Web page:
Time and time again, we've heard about all of the different ways to tack a few extra years onto your lifespan.
From having tons of sex to drinking more coffee, it seems that the possibilities are literally endless. The latest trend to ensure a longer life? Reading.
According to the New York Times, a study in Social Science & Medicine conducted by a group of researchers suggests that a longer lifespan may be linked to frequent reading.
The study's description reads,
Although books can expose people to new people and places, whether books also have health benefits beyond other types of reading materials is not known. This study examined whether those who read books have a survival advantage over those who do not read books and over those who read other types of materials, and if so, whether cognition mediates this book reading effect.
To conduct the study, researchers examined data gathered from 3,635 people over the age of 50. Each of the participants answered a list of questions regarding their personal reading habits.
Once all of the data was collected by the researchers, the main sample was broken down into three different groups: people who don't read any books at all, people who read books up to three and a half hours per week and people who read for more than three and a half hours per week.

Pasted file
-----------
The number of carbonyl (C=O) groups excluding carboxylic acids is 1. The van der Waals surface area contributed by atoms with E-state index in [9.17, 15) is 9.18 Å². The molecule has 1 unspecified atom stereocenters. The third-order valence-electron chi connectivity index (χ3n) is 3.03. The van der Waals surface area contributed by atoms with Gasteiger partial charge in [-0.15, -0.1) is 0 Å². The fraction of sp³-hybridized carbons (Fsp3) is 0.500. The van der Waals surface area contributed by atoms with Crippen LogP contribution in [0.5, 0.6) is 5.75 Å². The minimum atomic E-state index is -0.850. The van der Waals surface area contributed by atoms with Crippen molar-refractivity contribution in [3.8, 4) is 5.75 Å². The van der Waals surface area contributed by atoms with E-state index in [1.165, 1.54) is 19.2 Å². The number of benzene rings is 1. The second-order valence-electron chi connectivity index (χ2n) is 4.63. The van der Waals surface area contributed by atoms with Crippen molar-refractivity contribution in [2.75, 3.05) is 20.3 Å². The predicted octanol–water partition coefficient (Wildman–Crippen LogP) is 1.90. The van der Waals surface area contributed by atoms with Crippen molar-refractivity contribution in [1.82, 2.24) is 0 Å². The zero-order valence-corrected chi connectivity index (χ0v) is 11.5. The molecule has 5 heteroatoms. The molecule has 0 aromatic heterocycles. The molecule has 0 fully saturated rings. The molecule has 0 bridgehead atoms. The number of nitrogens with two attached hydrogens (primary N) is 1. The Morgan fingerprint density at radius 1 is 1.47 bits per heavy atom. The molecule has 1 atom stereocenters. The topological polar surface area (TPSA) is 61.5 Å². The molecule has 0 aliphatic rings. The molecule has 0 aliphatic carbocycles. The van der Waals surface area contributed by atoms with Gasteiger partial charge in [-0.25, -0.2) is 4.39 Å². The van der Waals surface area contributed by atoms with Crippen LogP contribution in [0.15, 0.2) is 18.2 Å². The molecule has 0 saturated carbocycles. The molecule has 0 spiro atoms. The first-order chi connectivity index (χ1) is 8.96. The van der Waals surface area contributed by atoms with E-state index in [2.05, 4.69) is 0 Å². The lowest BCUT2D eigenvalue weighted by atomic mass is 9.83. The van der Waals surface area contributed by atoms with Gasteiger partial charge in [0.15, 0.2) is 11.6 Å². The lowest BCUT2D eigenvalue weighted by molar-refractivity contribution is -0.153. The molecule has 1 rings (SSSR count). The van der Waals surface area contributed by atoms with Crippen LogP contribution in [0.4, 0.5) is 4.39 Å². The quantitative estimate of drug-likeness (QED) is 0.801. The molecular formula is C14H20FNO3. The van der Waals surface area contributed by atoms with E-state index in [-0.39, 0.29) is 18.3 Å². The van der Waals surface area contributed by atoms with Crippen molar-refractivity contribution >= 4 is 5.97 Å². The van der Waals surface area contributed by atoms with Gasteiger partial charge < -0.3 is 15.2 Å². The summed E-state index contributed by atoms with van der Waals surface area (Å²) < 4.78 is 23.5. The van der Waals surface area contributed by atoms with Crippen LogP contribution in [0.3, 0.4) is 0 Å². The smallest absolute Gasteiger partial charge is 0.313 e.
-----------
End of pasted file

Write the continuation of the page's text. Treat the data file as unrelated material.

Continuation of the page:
Out of the 3,635 people involved, the study concluded that people who read up to three and a half hours per week were 17 percent less likely to die over the course of 12 years.
People who read for more than three and a half hours per week were 23 percent less likely to die.
This means, compared to people who don't read at all, people who read frequently were found to live two years longer.
Becca R. Levy, the senior author of the study and a professor of epidemiology at Yale, spoke about the results, saying,
People who report as little as a half-hour a day of book reading had a significant survival advantage over those who did not read. And the survival advantage remained after adjusting for wealth, education, cognitive ability and many other variables.
Frequent book readers, consider yourselves lucky -- you might've just ensured yourself a longer lifespan without even knowing it!
If you're NOT reading a book for at least three hours a day but you do want to live longer, try exposing yourself to an hour of reading each night and work your way up.
It's never too late.
Citations: Read Books, Live Longer? (New York Times)